Here, I am using the JavaScript logical operator && to say this statement should evaluate to true (that is, the field should be disabled) if the value of ‘serv_loca’ is not equal to ‘Day Care’ and not equal to ‘Non-FRC Preschool/UPK’ and not equal to ‘Non-FRC School’.  Based on how logical operators work, if a single one of those conditions is true, the entire statement evaluates as false and the field will be enabled.  You can also use the JavaScript “or” logical operator || to craft the conditional statement you need.


A note on ampersands

Another thing you might be wondering about is why I used && instead of JavaScript’s “and” logical operator &&. I explain this in a troubleshooting post that you can read here.

Troubleshooting: XML – A name was started with an invalid character

I was working on designing a form for a program and when I went to launch the form to test the changes that I had made, I received an XML error:

There was an error in the form XML file:  CONTACT_ther_ser_nodx.xml.

Error reason: A name was started with an invalid character.

Error line/position in file: 824 / 108

Source text: disable_rule_code=”(document.getElementById(‘serv_loca’).value != ‘569B4372-5F51-492E-87EB-D1927EE714D4’ && document.getElementById(‘serv_loca’).value != ‘E5AA86E2-C558-4423-9CE6-4D29B5489B76’ && document.getElementById(‘serv_loca’).value != ‘922BCDC4-DC91=4AC3-9949-3401AF509AE1’)”




According to the error message, myEvolv was taking issue with some JavaScript that I was attempting to use to disable/enable a field based on the selected value of a picklist field.  Apparently I had an invalid character.  After scanning through my code looking for an error in my JavaScript and not finding any, I took a closer look at the error and noticed that it was actually a problem in the form XML that was throwing the error but ti was somehow related to the JavaScript code I had written.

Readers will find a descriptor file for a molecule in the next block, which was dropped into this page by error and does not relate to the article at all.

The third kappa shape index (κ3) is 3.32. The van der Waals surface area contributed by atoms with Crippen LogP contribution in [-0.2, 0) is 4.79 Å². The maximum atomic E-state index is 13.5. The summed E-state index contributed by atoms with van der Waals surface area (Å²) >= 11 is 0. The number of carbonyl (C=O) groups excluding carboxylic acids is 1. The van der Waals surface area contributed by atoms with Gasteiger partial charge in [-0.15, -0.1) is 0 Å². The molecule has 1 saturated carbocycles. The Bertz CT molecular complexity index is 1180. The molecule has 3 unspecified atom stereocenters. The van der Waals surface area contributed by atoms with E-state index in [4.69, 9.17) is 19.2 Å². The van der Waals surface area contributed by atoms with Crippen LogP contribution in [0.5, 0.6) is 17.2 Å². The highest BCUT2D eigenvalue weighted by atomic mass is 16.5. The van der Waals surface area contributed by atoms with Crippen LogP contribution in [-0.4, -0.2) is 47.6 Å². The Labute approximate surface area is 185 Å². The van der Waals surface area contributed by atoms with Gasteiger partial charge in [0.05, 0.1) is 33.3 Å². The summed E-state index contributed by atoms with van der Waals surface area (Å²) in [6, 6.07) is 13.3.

It turns out that the problem relates to the XML standard and special characters.  In JavaScript, a double ampersand, &&, is used for the logical operator “and”.  In XML, the ampersand is a special character and myEvolv stores form data in XML so when my disable rule JavaScript was being parsed within the XML form document without the ampersands escaped, it caused an invalid character XML error.

To fix this, I just had to switch the && in my JavaScript to && and the form rendered fine and the JavaScript still worked.

How To: Default a Date Field Value Based on Another Date Field (obsolete)


When working on treatment plans in myEvolv, you will notice that many of the treatment plan component forms contain both a start date and a target completion date.  One of the programs I was building a treatment plan for wanted to have the target completion date on the form but always wanted it to be 90 days from the start date.  Instead of making each clinician calculate 90 days from the start date and fill it in themselves, I used this method to take the date value from the start date and update the target completion date field with a value that is 90 days later.  I will walk you through the JavaScript that I used so that you can make adjustments based on your needs.  The full snippet of JavaScript will be at the end.


Where does the code go?